Growers may have to wait until beyond next spring for new official guidelines for fertilising crops in England and Wales.
Outlining the main changes at a Chichester Crop Consultancy meeting last week, Rothamsted Research’s Keith Goulding said he had hoped the successor to the current industry bible, DEFRA’s RB209, would be published this year. But the target had been set back to early 2009 as the proposed publication awaited “peer review”*.
“Now I’m being told that the launch may be at next year’s Cereals event,” said Prof Goulding. That was the AIC’s preferred option, he noted.
However, a draft of the edited manual, minus the delayed grassland section, was sent to DEFRA last weekend, he added. “I’d be very happy to see the arable section released earlier if DEFRA thought it appropriate.”
Revision of RB209, last published by MAFF in 2000, began three years ago and involved 25 contributors.
DEFRA had pledged that it would leave the revision to scientists and that any recommendations would be soundly based on good economic returns, stressed Prof Goulding.
There had been two main drivers – concern over RB209’s nitrogen recommendations and what he described as poor ‘buy in’. “A lot of people didn’t see the old system as useful.”
The advice on phosphorus, organic matter and sulphur had also needed updating.
Outlining the main changes Prof Goulding said the section on soil nitrogen supply (SNS) had been fully revised with the definitions of soil type clarified by a flow chart and identification table.
“Some crops, such as set-aside, have moved down an index which means growers can use more N after them.”
The section covering nutrient management principles and fertiliser use had also been completely revised and gave more information on meeting environmental objectives.
Advice on diagnosing and preventing sulphur deficiency was unchanged but the S deposition map had been updated and the need for S fertilisers emphasised.
“Just about everywhere in the country is now deficient,” he warned.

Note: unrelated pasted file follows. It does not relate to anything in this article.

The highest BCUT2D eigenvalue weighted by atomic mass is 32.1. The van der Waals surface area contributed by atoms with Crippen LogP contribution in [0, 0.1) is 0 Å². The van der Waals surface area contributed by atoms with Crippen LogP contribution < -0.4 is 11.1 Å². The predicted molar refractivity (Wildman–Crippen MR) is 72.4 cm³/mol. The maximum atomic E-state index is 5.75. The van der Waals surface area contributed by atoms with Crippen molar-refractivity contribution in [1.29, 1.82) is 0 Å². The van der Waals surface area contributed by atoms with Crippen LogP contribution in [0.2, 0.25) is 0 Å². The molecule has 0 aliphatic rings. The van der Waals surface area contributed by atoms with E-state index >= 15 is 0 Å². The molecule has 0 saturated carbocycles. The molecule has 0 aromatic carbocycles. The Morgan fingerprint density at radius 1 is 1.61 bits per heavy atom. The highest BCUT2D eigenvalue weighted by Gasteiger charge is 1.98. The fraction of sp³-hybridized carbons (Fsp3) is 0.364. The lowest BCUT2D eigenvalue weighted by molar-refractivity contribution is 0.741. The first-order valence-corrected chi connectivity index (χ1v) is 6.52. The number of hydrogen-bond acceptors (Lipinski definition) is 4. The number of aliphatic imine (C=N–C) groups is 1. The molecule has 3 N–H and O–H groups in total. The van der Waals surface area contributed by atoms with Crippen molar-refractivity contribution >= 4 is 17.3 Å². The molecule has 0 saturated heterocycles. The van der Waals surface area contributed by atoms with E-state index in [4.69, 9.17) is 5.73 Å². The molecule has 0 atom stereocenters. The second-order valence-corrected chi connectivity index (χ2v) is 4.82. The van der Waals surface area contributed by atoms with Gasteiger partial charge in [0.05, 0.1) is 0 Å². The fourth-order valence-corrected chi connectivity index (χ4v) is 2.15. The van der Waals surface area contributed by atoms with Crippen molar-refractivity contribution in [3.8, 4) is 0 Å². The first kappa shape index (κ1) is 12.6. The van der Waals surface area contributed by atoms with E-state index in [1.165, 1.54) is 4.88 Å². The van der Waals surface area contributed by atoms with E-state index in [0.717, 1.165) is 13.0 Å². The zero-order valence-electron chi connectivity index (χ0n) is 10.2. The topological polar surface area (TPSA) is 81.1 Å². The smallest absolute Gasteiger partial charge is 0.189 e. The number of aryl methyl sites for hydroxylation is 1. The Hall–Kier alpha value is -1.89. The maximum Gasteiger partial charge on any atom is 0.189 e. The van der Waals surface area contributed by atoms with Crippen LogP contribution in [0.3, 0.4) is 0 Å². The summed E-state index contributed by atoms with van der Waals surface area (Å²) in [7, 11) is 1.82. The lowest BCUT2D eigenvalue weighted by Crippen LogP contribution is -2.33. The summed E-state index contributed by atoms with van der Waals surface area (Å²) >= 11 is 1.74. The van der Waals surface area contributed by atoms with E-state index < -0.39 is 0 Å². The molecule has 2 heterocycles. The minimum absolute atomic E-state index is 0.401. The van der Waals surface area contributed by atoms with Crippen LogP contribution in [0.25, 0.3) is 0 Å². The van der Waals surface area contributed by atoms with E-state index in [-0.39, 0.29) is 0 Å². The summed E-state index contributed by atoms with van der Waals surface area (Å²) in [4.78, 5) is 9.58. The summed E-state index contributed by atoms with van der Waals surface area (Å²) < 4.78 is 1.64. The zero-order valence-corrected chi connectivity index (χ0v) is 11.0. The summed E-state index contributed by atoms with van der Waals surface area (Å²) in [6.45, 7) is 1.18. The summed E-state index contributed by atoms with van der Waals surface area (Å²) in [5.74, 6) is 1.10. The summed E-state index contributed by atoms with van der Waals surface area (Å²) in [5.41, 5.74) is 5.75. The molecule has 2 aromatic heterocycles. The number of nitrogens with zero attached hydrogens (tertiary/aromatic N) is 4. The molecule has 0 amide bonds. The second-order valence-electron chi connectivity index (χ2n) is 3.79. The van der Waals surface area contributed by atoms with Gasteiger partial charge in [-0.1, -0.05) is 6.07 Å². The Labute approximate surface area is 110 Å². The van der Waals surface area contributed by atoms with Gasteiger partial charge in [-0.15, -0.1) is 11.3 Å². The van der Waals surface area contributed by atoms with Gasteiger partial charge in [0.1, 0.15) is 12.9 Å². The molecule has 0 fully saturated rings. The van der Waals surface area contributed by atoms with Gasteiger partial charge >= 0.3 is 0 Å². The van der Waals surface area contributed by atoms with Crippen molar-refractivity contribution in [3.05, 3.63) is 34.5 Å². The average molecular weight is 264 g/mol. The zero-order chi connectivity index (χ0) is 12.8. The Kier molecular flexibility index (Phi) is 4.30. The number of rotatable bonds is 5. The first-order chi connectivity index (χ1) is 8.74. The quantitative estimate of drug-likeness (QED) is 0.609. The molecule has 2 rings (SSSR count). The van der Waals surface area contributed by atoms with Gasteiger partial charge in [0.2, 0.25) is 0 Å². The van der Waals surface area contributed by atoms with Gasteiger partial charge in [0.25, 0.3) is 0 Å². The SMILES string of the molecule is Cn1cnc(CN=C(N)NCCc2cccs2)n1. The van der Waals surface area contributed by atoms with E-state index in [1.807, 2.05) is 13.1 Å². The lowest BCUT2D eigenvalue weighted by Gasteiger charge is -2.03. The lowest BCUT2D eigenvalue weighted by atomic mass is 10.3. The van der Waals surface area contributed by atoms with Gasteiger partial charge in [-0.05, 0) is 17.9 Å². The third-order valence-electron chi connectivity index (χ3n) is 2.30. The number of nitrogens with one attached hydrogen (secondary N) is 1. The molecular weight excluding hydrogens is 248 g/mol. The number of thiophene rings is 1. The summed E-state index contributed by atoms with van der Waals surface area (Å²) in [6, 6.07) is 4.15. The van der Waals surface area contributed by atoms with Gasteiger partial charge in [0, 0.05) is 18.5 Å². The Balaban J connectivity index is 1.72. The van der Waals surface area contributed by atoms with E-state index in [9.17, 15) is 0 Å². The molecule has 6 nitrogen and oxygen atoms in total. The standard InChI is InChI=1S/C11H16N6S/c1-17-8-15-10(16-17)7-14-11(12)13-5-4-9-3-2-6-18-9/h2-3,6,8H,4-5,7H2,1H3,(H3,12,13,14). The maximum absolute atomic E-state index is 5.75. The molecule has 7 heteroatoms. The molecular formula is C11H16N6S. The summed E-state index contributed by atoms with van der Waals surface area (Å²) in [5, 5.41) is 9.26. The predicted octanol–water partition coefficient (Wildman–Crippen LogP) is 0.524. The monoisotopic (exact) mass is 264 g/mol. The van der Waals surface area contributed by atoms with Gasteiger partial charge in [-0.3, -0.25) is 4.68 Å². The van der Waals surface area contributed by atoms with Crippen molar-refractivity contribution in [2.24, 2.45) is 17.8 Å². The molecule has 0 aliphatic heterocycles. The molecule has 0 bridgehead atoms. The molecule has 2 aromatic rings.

The new N recommendations for cereals were based on response curves from over 1000 trials results. Advice acknowledged that the yield difference between new and old varieties was about 0.75t/ha, half of which came from the breeding and half from better agronomy.
The extra N needed to achieve that was about 25kg/ha at a break-even ratio of 3:1, the ratio being when 1kg of grain paid for 1kg of N, he explained.
But at current grain and fertiliser prices that ratio was a “quite frightening” 10:1. So a new table to help users make the necessary adjustments should be a welcome step forward from the old publication, Prof Goulding believed.
Despite plenty of debate overall N advice for winter wheat would continue to be based on a farm’s previous grain nitrogen contents, not anticipated yields, he noted.
The economic N optima remained 1.9% for feed varieties and 2.1% for breadmakers.
However, soil nitrogen supply was still the big unknown in making recommendations and more research in that area was needed.
While the new publication was expected to be called The Fertiliser Manual Prof Goulding hoped that the familiar RB209 would still figure in the title.
Expected RBB209 changes
- More types of organic manures covered
- P and K off-take tables updated
- More emphasis on inputs balancing off-takes
- Potatoes: Overall N recommendations decreased but maximums to remain
- Sugar beet: slight changes in potash and sodium recommendations